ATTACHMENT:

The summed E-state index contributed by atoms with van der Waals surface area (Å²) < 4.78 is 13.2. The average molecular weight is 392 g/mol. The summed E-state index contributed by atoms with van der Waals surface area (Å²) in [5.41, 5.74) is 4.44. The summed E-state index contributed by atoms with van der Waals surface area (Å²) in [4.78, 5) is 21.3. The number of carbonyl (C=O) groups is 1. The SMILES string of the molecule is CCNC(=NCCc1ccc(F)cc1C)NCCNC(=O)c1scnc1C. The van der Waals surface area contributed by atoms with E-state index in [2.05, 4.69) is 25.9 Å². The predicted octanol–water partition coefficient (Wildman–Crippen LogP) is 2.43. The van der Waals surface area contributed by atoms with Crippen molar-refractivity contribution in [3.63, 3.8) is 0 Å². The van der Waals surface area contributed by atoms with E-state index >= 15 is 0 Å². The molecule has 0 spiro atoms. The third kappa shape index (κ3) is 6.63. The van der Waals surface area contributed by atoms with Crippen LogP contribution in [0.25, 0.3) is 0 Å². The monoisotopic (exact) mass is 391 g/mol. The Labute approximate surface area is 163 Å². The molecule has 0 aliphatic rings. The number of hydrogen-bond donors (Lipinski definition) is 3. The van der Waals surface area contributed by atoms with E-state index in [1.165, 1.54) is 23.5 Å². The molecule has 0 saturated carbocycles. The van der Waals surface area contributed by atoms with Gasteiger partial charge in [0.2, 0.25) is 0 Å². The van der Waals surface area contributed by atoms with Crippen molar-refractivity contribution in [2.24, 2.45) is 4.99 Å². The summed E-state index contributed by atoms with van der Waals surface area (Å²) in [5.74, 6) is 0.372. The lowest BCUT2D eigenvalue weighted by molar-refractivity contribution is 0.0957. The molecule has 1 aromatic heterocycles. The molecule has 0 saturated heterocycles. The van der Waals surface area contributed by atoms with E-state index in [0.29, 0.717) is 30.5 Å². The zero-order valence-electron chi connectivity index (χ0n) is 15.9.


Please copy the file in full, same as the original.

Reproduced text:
The summed E-state index contributed by atoms with van der Waals surface area (Å²) < 4.78 is 13.2. The average molecular weight is 392 g/mol. The summed E-state index contributed by atoms with van der Waals surface area (Å²) in [5.41, 5.74) is 4.44. The summed E-state index contributed by atoms with van der Waals surface area (Å²) in [4.78, 5) is 21.3. The number of carbonyl (C=O) groups is 1. The SMILES string of the molecule is CCNC(=NCCc1ccc(F)cc1C)NCCNC(=O)c1scnc1C. The van der Waals surface area contributed by atoms with E-state index in [2.05, 4.69) is 25.9 Å². The predicted octanol–water partition coefficient (Wildman–Crippen LogP) is 2.43. The van der Waals surface area contributed by atoms with Crippen molar-refractivity contribution in [3.63, 3.8) is 0 Å². The van der Waals surface area contributed by atoms with E-state index >= 15 is 0 Å². The molecule has 0 spiro atoms. The third kappa shape index (κ3) is 6.63. The van der Waals surface area contributed by atoms with Crippen LogP contribution in [0.25, 0.3) is 0 Å². The monoisotopic (exact) mass is 391 g/mol. The Labute approximate surface area is 163 Å². The molecule has 0 aliphatic rings. The number of hydrogen-bond donors (Lipinski definition) is 3. The van der Waals surface area contributed by atoms with E-state index in [1.165, 1.54) is 23.5 Å². The molecule has 0 saturated carbocycles. The van der Waals surface area contributed by atoms with Gasteiger partial charge in [0.2, 0.25) is 0 Å². The van der Waals surface area contributed by atoms with Crippen molar-refractivity contribution in [2.24, 2.45) is 4.99 Å². The summed E-state index contributed by atoms with van der Waals surface area (Å²) in [5.74, 6) is 0.372. The lowest BCUT2D eigenvalue weighted by molar-refractivity contribution is 0.0957. The molecule has 1 aromatic heterocycles. The molecule has 0 saturated heterocycles. The van der Waals surface area contributed by atoms with E-state index in [0.29, 0.717) is 30.5 Å². The zero-order valence-electron chi connectivity index (χ0n) is 15.9.